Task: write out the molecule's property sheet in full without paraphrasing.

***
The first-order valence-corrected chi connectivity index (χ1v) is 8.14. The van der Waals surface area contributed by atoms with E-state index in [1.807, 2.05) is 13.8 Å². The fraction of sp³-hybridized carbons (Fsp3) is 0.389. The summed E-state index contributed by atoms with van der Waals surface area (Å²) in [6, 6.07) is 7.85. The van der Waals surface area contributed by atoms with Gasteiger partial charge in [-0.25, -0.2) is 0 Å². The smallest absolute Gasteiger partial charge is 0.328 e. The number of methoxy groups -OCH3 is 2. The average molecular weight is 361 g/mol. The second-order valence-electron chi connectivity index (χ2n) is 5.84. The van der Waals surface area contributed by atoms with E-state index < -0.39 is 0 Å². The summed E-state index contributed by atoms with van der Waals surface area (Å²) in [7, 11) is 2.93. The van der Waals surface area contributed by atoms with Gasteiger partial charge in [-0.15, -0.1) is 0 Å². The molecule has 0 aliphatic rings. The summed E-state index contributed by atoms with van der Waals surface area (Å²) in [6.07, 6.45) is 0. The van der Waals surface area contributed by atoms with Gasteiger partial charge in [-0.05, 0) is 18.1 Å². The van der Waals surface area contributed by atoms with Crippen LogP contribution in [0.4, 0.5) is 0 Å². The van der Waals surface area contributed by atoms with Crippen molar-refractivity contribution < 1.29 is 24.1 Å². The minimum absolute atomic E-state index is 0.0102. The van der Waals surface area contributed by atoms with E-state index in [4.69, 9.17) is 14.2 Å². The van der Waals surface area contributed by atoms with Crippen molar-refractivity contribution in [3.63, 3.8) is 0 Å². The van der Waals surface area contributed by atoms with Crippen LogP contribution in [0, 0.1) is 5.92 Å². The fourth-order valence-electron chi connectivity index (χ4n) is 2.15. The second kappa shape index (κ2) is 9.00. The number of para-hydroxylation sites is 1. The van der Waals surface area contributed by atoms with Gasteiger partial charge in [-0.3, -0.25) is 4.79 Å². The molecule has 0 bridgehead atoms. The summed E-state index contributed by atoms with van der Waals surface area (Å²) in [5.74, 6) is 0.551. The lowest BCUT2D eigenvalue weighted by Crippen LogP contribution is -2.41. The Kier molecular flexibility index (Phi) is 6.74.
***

The first-order valence-corrected chi connectivity index (χ1v) is 8.14. The van der Waals surface area contributed by atoms with E-state index in [1.807, 2.05) is 13.8 Å². The fraction of sp³-hybridized carbons (Fsp3) is 0.389. The summed E-state index contributed by atoms with van der Waals surface area (Å²) in [6, 6.07) is 7.85. The van der Waals surface area contributed by atoms with Gasteiger partial charge in [-0.25, -0.2) is 0 Å². The smallest absolute Gasteiger partial charge is 0.328 e. The number of methoxy groups -OCH3 is 2. The average molecular weight is 361 g/mol. The second-order valence-electron chi connectivity index (χ2n) is 5.84. The van der Waals surface area contributed by atoms with E-state index < -0.39 is 0 Å². The summed E-state index contributed by atoms with van der Waals surface area (Å²) in [7, 11) is 2.93. The van der Waals surface area contributed by atoms with Gasteiger partial charge in [-0.15, -0.1) is 0 Å². The molecule has 0 aliphatic rings. The summed E-state index contributed by atoms with van der Waals surface area (Å²) in [6.07, 6.45) is 0. The van der Waals surface area contributed by atoms with Gasteiger partial charge in [-0.05, 0) is 18.1 Å². The van der Waals surface area contributed by atoms with Crippen LogP contribution in [0.4, 0.5) is 0 Å². The van der Waals surface area contributed by atoms with Crippen molar-refractivity contribution < 1.29 is 24.1 Å². The minimum absolute atomic E-state index is 0.0102. The van der Waals surface area contributed by atoms with E-state index in [4.69, 9.17) is 14.2 Å². The van der Waals surface area contributed by atoms with Crippen molar-refractivity contribution in [3.63, 3.8) is 0 Å². The van der Waals surface area contributed by atoms with Crippen LogP contribution in [0, 0.1) is 5.92 Å². The fourth-order valence-electron chi connectivity index (χ4n) is 2.15. The second kappa shape index (κ2) is 9.00. The number of para-hydroxylation sites is 1. The van der Waals surface area contributed by atoms with Gasteiger partial charge in [-0.3, -0.25) is 4.79 Å². The molecule has 0 bridgehead atoms. The summed E-state index contributed by atoms with van der Waals surface area (Å²) in [5.74, 6) is 0.551. The lowest BCUT2D eigenvalue weighted by Crippen LogP contribution is -2.41. The Kier molecular flexibility index (Phi) is 6.74.